Mapping health-related quality of life scores from FACT-G, FAACT, and FACIT-F onto preference-based EQ-5D-5L utilities in non-small cell lung cancer cachexia

The European Journal of Health Economics, Sep 2017

Background Health-related quality of life (HRQoL) measurements from disease-specific tools cannot be directly used in economic evaluations. This study aimed to develop and validate mapping algorithms that predicted EuroQol 5-Dimensions 5-Levels (EQ-5D-5L) utilities from Functional Assessment of Anorexia-Cachexia Therapy (FAACT) and Functional Assessment of Chronic Illness Therapy-Fatigue (FACIT-F) and their common component (Functional Assessment of Cancer Therapy-General—FACT-G) in patients with non-small cell lung cancer cachexia. Methods Data were collected on five occasions over a 12-week period in two multicenter placebo-controlled trials. EQ-5D-5L utilities were calculated using both English and Dutch value sets. The study sample was divided into development and validation datasets according to patients’ geographical residence. Generalized estimating equations were applied to five different sets of independent variables including overall, Trial Outcome Index (TOI), and individual subscales results. The best performing models were selected based on mean absolute error (MAE) and root-mean square error (RMSE). Results EQ-5D-5L and FAACT/FACIT-F results were available for 96 patients. The developed algorithms showed a good predictive performance, with acceptable MAE/RMSE and small differences between mean observed and predicted EQ-5D-5L utilities. In FACT-G models, Physical Well-Being had the highest explanatory value, while Emotional Well-Being did not significantly affect the EQ-5D-5L score; Anorexia-Cachexia and Fatigue subscales were highly statistically significant in FAACT and FACIT-F models, respectively, as well as the TOI scores. The Eastern Cooperative Oncology Group status was included as covariate in all models. Conclusion The developed algorithms enable the estimation of EQ-5D-5L utilities from three cancer-specific instruments when preference-based HRQoL data are missing.

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Mapping health-related quality of life scores from FACT-G, FAACT, and FACIT-F onto preference-based EQ-5D-5L utilities in non-small cell lung cancer cachexia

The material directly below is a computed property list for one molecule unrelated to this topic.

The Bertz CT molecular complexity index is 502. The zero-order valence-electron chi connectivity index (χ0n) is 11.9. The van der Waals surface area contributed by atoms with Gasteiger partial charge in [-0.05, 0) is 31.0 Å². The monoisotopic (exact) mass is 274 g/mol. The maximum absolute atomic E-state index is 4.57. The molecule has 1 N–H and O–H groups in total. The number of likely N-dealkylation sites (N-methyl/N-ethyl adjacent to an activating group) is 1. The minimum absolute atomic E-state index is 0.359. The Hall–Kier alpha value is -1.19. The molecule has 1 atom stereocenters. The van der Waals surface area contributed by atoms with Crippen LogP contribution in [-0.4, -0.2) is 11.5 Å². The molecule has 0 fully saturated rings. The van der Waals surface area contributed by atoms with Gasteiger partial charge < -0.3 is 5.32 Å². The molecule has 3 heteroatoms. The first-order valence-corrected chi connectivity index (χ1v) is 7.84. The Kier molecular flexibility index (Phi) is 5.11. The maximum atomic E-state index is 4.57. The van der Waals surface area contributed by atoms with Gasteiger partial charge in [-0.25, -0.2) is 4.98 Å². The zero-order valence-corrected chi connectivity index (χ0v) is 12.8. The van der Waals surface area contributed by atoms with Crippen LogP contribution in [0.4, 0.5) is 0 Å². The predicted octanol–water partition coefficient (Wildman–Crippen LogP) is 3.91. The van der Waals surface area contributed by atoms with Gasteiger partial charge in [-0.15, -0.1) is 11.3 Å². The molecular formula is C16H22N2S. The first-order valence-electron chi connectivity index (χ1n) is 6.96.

Mapping health‑related quality of life scores from FACT‑G, FAACT, and FACIT‑F onto preference‑based EQ‑5D‑5L utilities in non‑small cell lung cancer cachexia Michela Meregaglia 0 1 2 4 Ludovica Borsoi 0 1 2 4 John Cairns 0 1 2 4 Rosanna Tarricone 0 1 2 4 JEL Classification 0 1 2 4 0 Department of Policy Analysis and Public Management, Bocconi University , Milan , Italy 1 Department of Health Services Research, London School of Hygiene and Tropical Medicine (LSHTM) , London , UK 2 CeRGAS (Research Centre on Health and Social Care Management), Bocconi University , Via Roentgen 1, 20136 Milan , Italy 3 Michela Meregaglia 4 CCBIO (Centre for Cancer Biomarkers), University of Bergen , Bergen , Norway Background Health-related quality of life (HRQoL) measurements from disease-specific tools cannot be directly used in economic evaluations. This study aimed to develop and validate mapping algorithms that predicted EuroQol 5-Dimensions 5-Levels (EQ-5D-5L) utilities from Functional Assessment of Anorexia-Cachexia Therapy (FAACT) and Functional Assessment of Chronic Illness TherapyFatigue (FACIT-F) and their common component (Functional Assessment of Cancer Therapy-General-FACT-G) in patients with non-small cell lung cancer cachexia. Methods Data were collected on five occasions over a 12-week period in two multicenter placebo-controlled trials. EQ-5D-5L utilities were calculated using both English and Dutch value sets. The study sample was divided into development and validation datasets according to patients' geographical residence. Generalized estimating equations were applied to five different sets of independent variables including overall, Trial Outcome Index (TOI), and individual subscales results. The best performing models were selected based on mean absolute error (MAE) and root-mean square error (RMSE). Results EQ-5D-5L and FAACT/FACIT-F results were available for 96 patients. The developed algorithms showed a good predictive performance, with acceptable MAE/ RMSE and small differences between mean observed and predicted EQ-5D-5L utilities. In FACT-G models, Physical Well-Being had the highest explanatory value, while Emotional Well-Being did not significantly affect the EQ-5D-5L score; Anorexia-Cachexia and Fatigue subscales were highly statistically significant in FAACT and FACIT-F models, respectively, as well as the TOI scores. The Eastern Cooperative Oncology Group status was included as covariate in all models. Conclusion The developed algorithms enable the estimation of EQ-5D-5L utilities from three cancer-specific instruments when preference-based HRQoL data are missing. Mapping; FAACT; FACIT-F; FACT-G; EQ-5D-5L; Non-small cell lung cancer cachexia - C2 · I1 Introduction Cachexia has been defined as “a complex metabolic syndrome associated with underlying illness and characterized by the loss of muscle with or without the loss of fat mass” [1]. Cachexia is a common clinical manifestation in cancer, especially at advanced stages. The frequency of this syndrome in lung cancer consistently outweighs that in other malignancies [2]. Cachectic patients experience a wide range of symptoms including lack of appetite, early satiety, and impaired physical functioning, which cumulatively decrease their quality of life and worsen their prognosis. Indeed, cachexia is estimated to be the direct cause of at least 20% of cancer deaths [3, 4]. The questionnaires belonging to the functional assessment of chronic illness therapy (FACIT) measurement system [5] are frequently adopted to estimate health-related quality of life (HRQoL) in cancer studies. The functional assessment of cancer therapy-general (FACT-G) can be used in any tumor type and constitutes the core of all other questionnaires addressing the specific concerns of patients with various malignancies. Among them, the functional assessment of anorexia/cachexia treatment (FAACT) has been recommended in the assessment of cancer-related cachexia [6]. The questionnaire may be administered in conjunction with others such as the functional assessment of chronic illness therapy-fatigue (FACIT-F), which is specifically aimed at measuring fatigue symptoms in chronic diseases. However, these questionnaires do not provide preference-based scores (utilities) that are essential in the quality-adjusted life years (QALYs) calculation for cost-effectiveness analyses. Conversely, the EuroQol five-dimensional (EQ-5D) questionnaire, developed by the group EuroQol [7], furnishes preference weights from the general population to derive QALYs and has been endorsed as a health utility standard by the National Institute for Health and Care Excellence (NICE) in England [8]. The measurement of HRQoL in oncology is mostly carried out using cancer-specific instruments rather than generic preference-based measures as they focus on relevant health issues and tend to capture more meaningful changes in symptomatology [9]. In a systematic literature review of studies addressing HRQoL in cancer anorexia-cachexia syndrome [10], FAACT was endorsed by seven studies, one of them reporting also the common core component (FACT-G), while only four studies adopted the generic EQ-5D instrument. In the absence of preference-based scores, statistical models that ”map”, or “cross-walk”, the responses from a disease-specific instrument to utility values can be used as an alternative solution. In recent years, there has been a growing interest in mapping, with a number of published algorithms predicting EQ-5D health utilities from a wide range of disease-specific, non-preference-based scores [11]. A database maintained by the Health Economics Research Centre (Oxford University) [12] and regularly updated with all mapping studies published in the literature yielded 24 algorithms estimating EQ-5D scores from cancer-specific instruments; among them, eight studies adopted a questionnaire from the FACIT group to address a variety of tumors (breast, prostate, colorectal, lung, and melanoma). However, no algorithm exists specifically for anorexia-cachexia cancer syndrome, thus making it difficult for regulatory bodies to assess the QALY gain of new treatments for the purpose of reimbursement in the absence of generic preference-based data collections. The objective of this study was to develop a reliable mapping function to estimate the 5-level EQ-5D (EQ-5D-5L) utility values from FACT-G, FAACT, and FACIT-F scores to inform future cost-effectiveness analyses in the cancer cachexia setting or in lung cancer. Methods In performing this study, we referred to the recently published MAPS reporting statement [13] and completed the proposed 23-item checklist for mapping studies (Table A1, online appendix). Study sample Data from two multicenter, randomized, double blind, placebo-controlled phase 3 trials (ROMANA 1 and ROMANA 2) in patients with non-small cell lung cancer-cachexia (NSCLC-C) were used for this analysis. The trials were conducted at 93 sites in 19 countries between 2011 and 2014. The two studies enrolled a total of 979 patients aged ≥18 years with a diagnosis of stage III or IV NSCLC and cachexia [defined as involuntary loss of ≥5% body weight within 6 months or body mass index (BMI) <20 kg/m2]; patients had an estimated life expectancy of more than 4 months at enrollment and a Eastern Cooperative Oncology Group (ECOG) performance status ≤2. Details of the inclusion/exclusion criteria and the study design are described elsewhere [14]. Patients were randomly assigned 2:1 to receive active treatment (100 mg, Anamorelin HC1, Helsinn Therapeutics, Inc.) or placebo once daily over a 12-week period. Primary efficacy endpoints were the median change in lean body mass and handgrip strength over the same period. Among the secondary efficacy parameters, HRQoL was assessed by FACIT-F and FAACT (version 4) at baseline and weeks 3, 6, 9, and 12. Moreover, the EQ-5D-5L questionnaire was administered at the same time points to a subset of patients in only two sites (i.e. Poland and Hungary). For the purpose of this analysis, we used the sample of observations reporting both HRQoL instruments (i.e. FACIT-F/FAACT and EQ-5D-5L) without any distinction between the treatment arms. Instruments The EQ-5D-5L questionnaire is a generic, preference-based HRQoL measure comprising five domains: mobility, selfcare, usual activities, pain/discomfort, and anxiety/depression [7]. Each dimension has five levels: no problems, slight problems, moderate problems, severe problems, and extreme problems. Patients’ responses to the questionnaire were scored using the English EQ-5D-5L value set [15], which ranges from −0.281 (state 55555) and 1 (state 11111, representing perfect health) and the Dutch EQ-5D-5L value set [16] ranging between −0.446 and 1 to illustrate the sensitivity of results to the use of alternative value sets. The FAACT is the anorexia-cachexia-specific HRQoL instrument of the FACIT system [5]. It comprises the 27-item FACT-G and a 12-item Anorexia-Cachexia Subscale (ACS). Each item is rated on a 5-point Likert scale (from 0 to 4) ranging from “not at all” to “very much”. The FAACT is the sum of the FACT-G score ( 0–108 ) and the ACS score ( 0–48 ) with higher values representing better health. Similar to FAACT, the FACIT-F comprises the FACT-G and a 13-item Fatigue Subscale ( 0–52 ), yielding a total score between 0 and 160. The FACT-G is composed of four subscales assessing physical wellbeing (PWB, 0–28), functional wellbeing (FWB, 0–28), social/family well-being (SWB, 0–28), and emotional wellbeing (EWB, 0–24). From these scales, it is also possible to calculate a Trial Outcome Index (TOI), which is the sum of PWB, FWB, and tool-specific subscales (in this study, ACS and Fatigue). Statistical analysis Generalized estimating equations (GEEs) were performed in order to derive mapping functions for FAACT, FACIT-F, and FACT-G. GEE is a technique facilitating the analysis of data collected in longitudinal, clustered, or repeated measures designs, which is increasingly applied in clinical trials and biomedical studies. GEE is a population-level approach based on a quasi-likelihood function that provides the population-averaged estimates of the parameters. GEEs use the generalized linear model to estimate regression parameters allowing the specification of a working correlation matrix that accounts for the type of within-subject correlation of responses on the dependent variable [17, 18]. The GEE method was selected because of the longitudinal nature of the ROMANA trials, where repeated observations from each instrument are expected to be correlated between visits. This method has been used previously to predict EQ-5D utilities from the Functional Assessment of Cancer Therapy-Prostate (FACT-P) using data from a multicenter, randomized, placebo-controlled trial [19]. Quasi-likelihood under the independence model criterion (QIC) statistics were calculated in order to select the best-working correlation structure [20]. In order to identify the best model specification, five alternative sets of explanatory variables were compared. Models were developed in order of increasing complexity given by the level of disaggregation of FACIT questionnaires scores. In detail, EQ-5D-5L scores were predicted from the overall FACT-G, FAACT, and FACIT-F scores (Model 1), from the generic (FACT-G) and specific (ACS and Fatigue) components separately (Model 2), from the four domains that compose FACT-G (PWB, FWB, SWB, and EWB) (Model 3), from the TOI score alone (Model 4) and from the three components (PWB, FWB, and ACS or Fatigue) of TOI scores (Model 5). Selected clinical and demographic variables were tested for potential inclusion in the final models on the basis of their statistical significance. These variables were: age (>65 or ≤65), gender, body mass index (BMI; ≤18.5 or >18.5 kg/m2), ECOG (0–1 or 2) performance at baseline, weight loss in previous 6 months (> or ≤10% of body weight) and current chemotherapy/radiotherapy status (yes or no). The great majority (99.0%) of the patients enrolled were white, thus ethnicity was not considered as a covariate in the regression models [21]. Squared FACIT scores were tested as well to allow for nonlinear relationships with EQ-5D-5L utility. No imputation of missing values was performed in order to avoid assumptions about regarding early patient dropout. No interactions were tested, as previous research demonstrated that adding interaction terms seldom improved the model fit [11, 21, 22] and the “principle of parsimony” should be embraced in developing mapping algorithms so that they can be more readily used by future researchers [23]. Pearson’s correlation was performed to estimate the degree of conceptual overlap between the source(s) and target measures that justified a mapping exercise among them (Table A2, online appendix). Model selection and cross‑validation The performance of each model was assessed in terms of how well the responses to FACT-G, FAACT, and FACIT-F predicted EQ-5D-5L utilities. An out-of-sample validation is usually recommended to test the algorithms; however, no external datasets were available and an internal cross-validation technique was applied to derive goodness-of-fit statistics. The study sample was non-randomly divided into two groups using one-fifth (validation sample) four-fifths (development sample) split according to patients’ geographical residence (i.e. Poland or Hungary). Following the approach of a previous study [24] and recommendations from the MAPS statement [13], we assumed that a non-random split ensures a more efficient validation, as the two groups are likely to differ according to some baseline characteristics. Statistical tests (i.e. Chi-squared for categorical variables and t test for continuous variables) were performed in order to explore the differences between the two sub-samples. Mapping functions were fitted on the development sample, while the remaining observations were used to test the models’ performance. Model validation was performed by pooling all the visits together in order to obtain average performance indexes within the database. The mean absolute error (MAE) and root-mean square error (RMSE) were calculated to examine the differences between mean observed and predicted EQ-5D-5L scores, with lower values indicating better algorithm performance. The MAE is the average of absolute differences between observed and predicted utilities, while the RMSE is the root of the average of the squared differences. A paired t test (p < 0.05) was also applied to the differences between observed and mapped EQ-5D-5L scores with significant results indicating low predictive accuracy [25]. The best performing models were selected on the basis of the lowest MAE/RMSE results. Moreover, these differences were compared to the minimal important difference (MID) in EQ-5D utility that, in cancer patients, has been estimated as 0.08 using the UK value set for the 3-level version (EQ5D-3L) [26]. All analyses were conducted using STATA version 14.1 (College Station, TX, USA) and Microsoft Excel 2013. Results Descriptive statistics Demographic and baseline clinical data stratified by overall, development, and validation dataset are reported in Table 1. Overall, 96 patients completed both EQ-5D-5L and FACIT questionnaires; the number of observations per patient ranged between 1 and 5, for a total of 420 of which 332 were used to develop the algorithms and the remaining 88 for validating them. In the overall sample (n = 96), the majority of patients were male (68.7%) and their mean age was 61 years; most (86.5%) were on chemotherapy or radiotherapy treatments. The average EQ-5D-5L utility at baseline was 0.766 (SD = 0.19), ranging between −0.102 and 1 (perfect health); mean FACT-G, FAAC,T and FACIT-F overall scores were 64.9 (SD = 14.2), 93.2 (SD = 21.0), and 93.2 (SD = 22.4), respectively. Among FACT-G subscales, SWB had the highest score (20.5 ± 4.7), whilst EWB had the lowest (13.4 ± 5.0). Patients in the development (n = 76, Poland) and validation (n = 20, Hungary) samples differed by BMI (kg/m2), weight loss, ECOG performance score and chemotherapy/ radiotherapy status at baseline. Significant differences (p < 0.05) in baseline HRQoL scores were only observed in mean EQ-5D-5L (both for English and Dutch values), FWB and Fatigue scores. Full descriptive statistics of EQ-5D-5L, FAACT and FACIT-F scores by visit for the overall sample are shown in Table 2. The distribution of EQ-5D-5L scores is shown in Fig. 1. Regression models respectively. Models with squared terms showed poorer goodness-of-fit (i.e. higher QIC) compared to models without and accordingly were not retained in the analyses (results not shown). Based on QIC results, autoregressive correlation was chosen within the GEE model by assuming that repeated measures were more strongly correlated when close together in time. The preliminary analyses testing all demographic and clinical variables are not reported; among them, only ECOG performance status (score = 2 vs. score = 0–1) was included in the final models after backward selection, with higher ECOG scores predicting lower EQ-5D-5L utility values (negative coefficient; p < 0.001). For all three FACIT instruments (FACT-G, FAACT, and FACIT-F), overall scores were highly significant (p < 0.001), as were the TOI scores, in models using aggregate results (Model 1 and Model 4). In models using the separate individual subscales (Model 3 and Model 5), the EWB subscale was never significantly associated with the EQ-5D-5L score; conversely, PWB had the highest explanatory value with the exception of FACIT-F Model 3, where it was not significant (p > 0.05). When ACS and Fatigue subscales were combined with the generic FACT-G score in models 2, the generic score was not significant in the FACIT-F model, implying that Fatigue and ECOG were sufficient to predict EQ-5D results. In all models, the coefficients of the HRQoL scales had the expected (positive) signs, indicating that better health reported by disease-specific FACT-G/FAACT/ FACIT-F tools was associated with higher EQ-5D utility. The only exception was SWB that presented a negative coefficient in all models, but its value was at the limits of statistical significance. Model selection A synthesis of model performances across all visits in the validation sample is reported in Table  4a, b comparing observed and predicted EQ-5D-5L utilities using English and Dutch preference weights, respectively. Overall, the mapping algorithms predicted well. The absolute differences between mean observed and mean predicted EQ5D-5L utilities were far below the MID of 0.08 reported for EQ-5D-3L in cancer studies [26]. Moreover, none of the estimates fell outside the theoretical range of EQ-5D-5L (i.e. −0.281, 1.000) with the exception of FACIT-F Model 3 (UK), but only just (i.e. 1.014). Most of the t-test comparisons between observed and mapped scores yielded a non-significant p value (<0.05). However, all differences between observed and predicted values were negative, due to an overall tendency towards over-prediction in the poorest health states (EQ-5D-5L utility ≤0.700). At the same time, the range of predicted EQ-5D-5L utilities was generally narrower than the observed values and the algorithms failed to predict the value of 1 corresponding to perfect SD standard deviation; BMI body mass index, ECOG Eastern Cooperative Oncology Group, FACT-G functional assessment of cancer therapygeneral, FAACT functional assessment of anorexia/cachexia treatment, FACIT-F functional assessment of chronic illness therapy-fatigue, PWB physical wellbeing, FWB functional wellbeing, EWB emotional wellbeing, SWB social/family wellbeing, ACS Anorexia-Cachexia Subscale, TOI trial outcome index, EQ-5D-5L EuroQol five-dimension five-level, UK United Kingdom, NL Netherlands health especially when using FACT-G and FAACT, whilst considerably larger intervals were obtained through FACITF regression models. Best performing algorithms were identified for each FACIT questionnaire according to the lowest MAE/RMSE scores, namely Models 3 for FACT-G and FAACT, and SD standard deviation, FACT-G Functional assessment of cancer therapy-general, FACIT functional assessment of chronic illness therapy, FAACT functional assessment of anorexia/cachexia treatment, FACIT-F functional assessment of chronic illness therapy-fatigue, PWB physical wellbeing, FWB functional wellbeing, EWB emotional wellbeing, SWB social/family wellbeing, ACS Anorexia-Cachexia Subscale, TOI trial outcome index, EQ-5D-5L EuroQol five-dimension five-level, UK United Kingdom, NL Netherlands Model 4 for FACIT-F (both for English and Dutch values). Scatterplots displaying observed and predicted EQ-5D-5L utility scores for the three best performing models applied to the validation sample (20 patients, 88 observations) are shown in Fig. 1a, b. Discussion In the absence of EQ-5D or other preference-based HRQoL measurements, mapping is a useful tool in order to estimate utility values to be adopted in cost-effectiveness analyses. Over the past decade, there has been a rapid increase of mapping studies predicting generic preference-based scores from non-preference based, disease-specific results. In the area of oncology, eight studies have mapped EQ-5D from the FACIT questionnaires: three studies [11, 22, 27] mapped the general FACT-G version in various types of cancer (including lung cancer); another three algorithms [19, 21, 28] used the prostate-specific (FACT-P) module, while the remaining two adopted the melanoma-specific (FACT-M) [29] and breast-specific (FACT-B) [30] versions. Until now, no algorithms were available to map EQ-5D scores from FAACT, which is the FACIT tool specifically aimed at measuring HRQoL in patients with cancer cachexia; nor is there a mapping algorithm for the FACIT-F. Moreover, the existing algorithms map to the EQ-5D-3L rather than the EQ-5D-5L; thus, it was not possible to apply these functions to our database of EQ-5D-5L utilities. In addition, most mapping studies have used cross-sectional data and Ordinary Least Square (OLS) regression in modeling FACIT scores; even when data from multiple time points were available, only baseline information were used [21] or repeated observations were pooled together in order to increase the sample size [31]. This study, following the approach of a previous one [19], estimated GEE models to account for the longitudinal nature of the data. To increase the usability of the mapping algorithms, common demographics (e.g. age) and clinical variables (e.g. BMI), which are likely to be collected in clinical studies dealing with cancer cachexia or NSCLC were initially tested in the models. Among them, only ECOG performance score displayed a significant coefficient (p < 0.05) and was retained in the final models. Moreover, in addition to developing a mapping function to predict EQ-5D-5L utilities from FAACT and FACIT-F, we provided separate algorithms for the general instrument (FACT-G). Disaggregated models predicting EQ-5D-5L utility values from individual FACIT subscales were found to have better predictive ability in the case of FACT-G and FAACT, while the best performing algorithm for FACIT-F was that modeling the TOI score. These results are aligned with the current mapping literature which has shown greater explanatory power from regression models using disaggregated information instead of summary scores from a disease-specific measure [22]. Nevertheless, all the algorithms performed quite well; overall, MAE and RMSE values were comparable across the models and lower than those reported by other mapping studies [19, 24, 32]. No considerable differences were found between the algorithms developed using the English and the Dutch value sets, which identified the same best performing models (Model 3, Model 3, Model 4) within each FACIT instrument; however, mapping using English weights performed slightly better in terms of lower MAE/RMSE and smaller differences between mean observed and mean predicted EQ5D-5L utilities. The estimated coefficients are aligned with those reported by a previous study [11] mapping FACTG in cancer patients affected by breast, colorectal or lung cancer, where regression coefficients for the overall score were between 0.005 and 0.008 (according to the technique adopted) and coefficients for individual subscales fell in the interval 0.006–0.013 for PWB, 0.005–0.010 for FWB, 0.002–0.008 for EWB. Our slightly lower estimates may be a consequence of the different regression method (GEEs) applied, or possibly is reflecting differences in the patient groups, for example, in terms of severity. This study presents a few limitations. First, in calculating EQ-5D-5L utilities, we adopted country preference weights that may not be the best estimates for Hungarian and Polish populations. However, due to unavailability of EQ-5D-5L tariffs for these two countries, we selected the ECOG is a dummy variable assuming the value of 1 for ECOG = 2 and 0 otherwise (ECOG = 0.1) Model 1 algorithm using FACIT overall score(s), Model 2 algorithm using general (FACT-G) and questionnaire-specific scale(s) separately, Model 3 algorithm using the four FACT-G wellbeing subscales, Model 4 algorithm using FACIT TOI score(s), Model 5 algorithm using TOI subscales separately, GEE generalized estimating equations, UK United Kingdom, NL Netherlands, SE standard error, FACT-G functional assessment of cancer therapy-general, FAACT functional assessment of anorexia/cachexia treatment, FACIT-F functional assessment of chronic illness therapy-fatigue, PWB physical wellbeing, FWB functional wellbeing, EWB emotional wellbeing, SWB social/family wellbeing, ACS Anorexia-Cachexia Subscale, TOI trial outcome index, ECOG Eastern Cooperative Oncology Group *p value <0.05 **p value <0.01 ***p value <0.001 English value set (mappings to the EQ-5D-3L have most commonly used this set) and the Dutch one, which are the two EQ-5D-5L sets of weights closest to the ROMANA trials populations [7]. Second, model validation used a non-random split-sample method, rather than testing the algorithms in an external dataset that would be the preferred approach according to the MAPS Statement [13]. However, significant differences were found in relevant baseline patients characteristics (i.e. BMI, weight loss, ECOG, chemotherapy/radiotherapy status) between the two samples, thus the cross-sample validation was likely to have been conducted on a quasi-different NSCLC-C population. A completely different approach has been suggested by most recent guidelines [33], which recommend not splitting the sample for validation purposes if this implies a further reduction of a (small) sample size. Third, the mapping functions were developed using a small database, since only 96 patients enrolled in the ROMANA trials were invited to complete the EQ-5D-5L. However, because the patients completed the HRQoL questionnaires on up to five occasions, 420 observations were available for analysis, 79% (n = 332) of which were used to obtain regression coefficients and 21% (n = 88) to validate the mapping algorithms. Fourth, the sample of NSCLC-C patients who were likely to have a better health status (i.e. ECOG ≤2, life expectancy at least of 4 months) than the general population with the same medical condition due to the ROMANA trials’ inclusion criteria. Thus, the generalizability of the developed mapping functions to other NSCLC-C samples should consider any potential clinical differences. Finally, as already observed in the literature [11, 34], all mapping algorithms tend to over-predict utility values for patients in poor health and, conversely, under-predict the highest scores. Moreover, they systematically fail to predict the value of 1 corresponding to perfect health, although in our database, due to the severity of the NSCLC-C condition, less than 20% of EQ-5D-5L observations were at the ceiling at each study visit, which is lower than observed in another mapping study using the same tool [30]. This bias affected the FACIT-F algorithms less than FACT-G and FAACT ones and, within the same FACIT instrument, models using disaggregated scales (Model 3) instead of summary scores (Model 1). Skaltsa et al. [19] developed groupspecific models according to disease severity to increase prediction accuracy at the “extremes”; unfortunately, due to the small database, this approach was infeasible in this study. As population-average models, the estimated GEE functions UK United Kingdom, NL Netherlands, SD standard deviation, FACT-G functional assessment of cancer therapy-general, FAACT functional assessment of anorexia/cachexia treatment, FACIT-F functional assessment of chronic illness therapy-fatigue, MAE mean absolute error, RMSE root mean squared error aT test performed well in predicting mean utility values, which are usually required to populate model-based economic evaluations. New techniques such as beta-binomial regression and limited dependent variable mixture (LDVM) models [22, 23, 35], which better fit the typical distributions of EQ-5D data, are emerging in the mapping literature to overcome the wellknown limitations of linear models and might be explored in future research with larger databases. Conclusion Given the increasing costs of cancer care it is important to support the health-related decision-making process of allocating scarce resources by assessing the value of treatments through economic evaluation techniques such as cost-utility analysis [36]. Previous research showed that cancer cachexia, mainly affecting lung cancer patients, has RMSE – a significant impact on patients HRQoL and healthcare resources utilization [10]. This study provided algorithms to predict EQ-5D-5L utility values from FACT-G, FAACT and FACIT-F scores, confirming that mapping may represent a useful tool in the absence of preference-based HRQoL scores. These algorithms could be applied in other studies related to cancer cachexia or NSCLC in general, by those requiring EQ-5D-5L utility values for QALY calculation. Acknowledgements Helsinn Therapeutics. 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Michela Meregaglia, Ludovica Borsoi, John Cairns, Rosanna Tarricone. Mapping health-related quality of life scores from FACT-G, FAACT, and FACIT-F onto preference-based EQ-5D-5L utilities in non-small cell lung cancer cachexia, The European Journal of Health Economics, 2017, 1-13, DOI: 10.1007/s10198-017-0930-6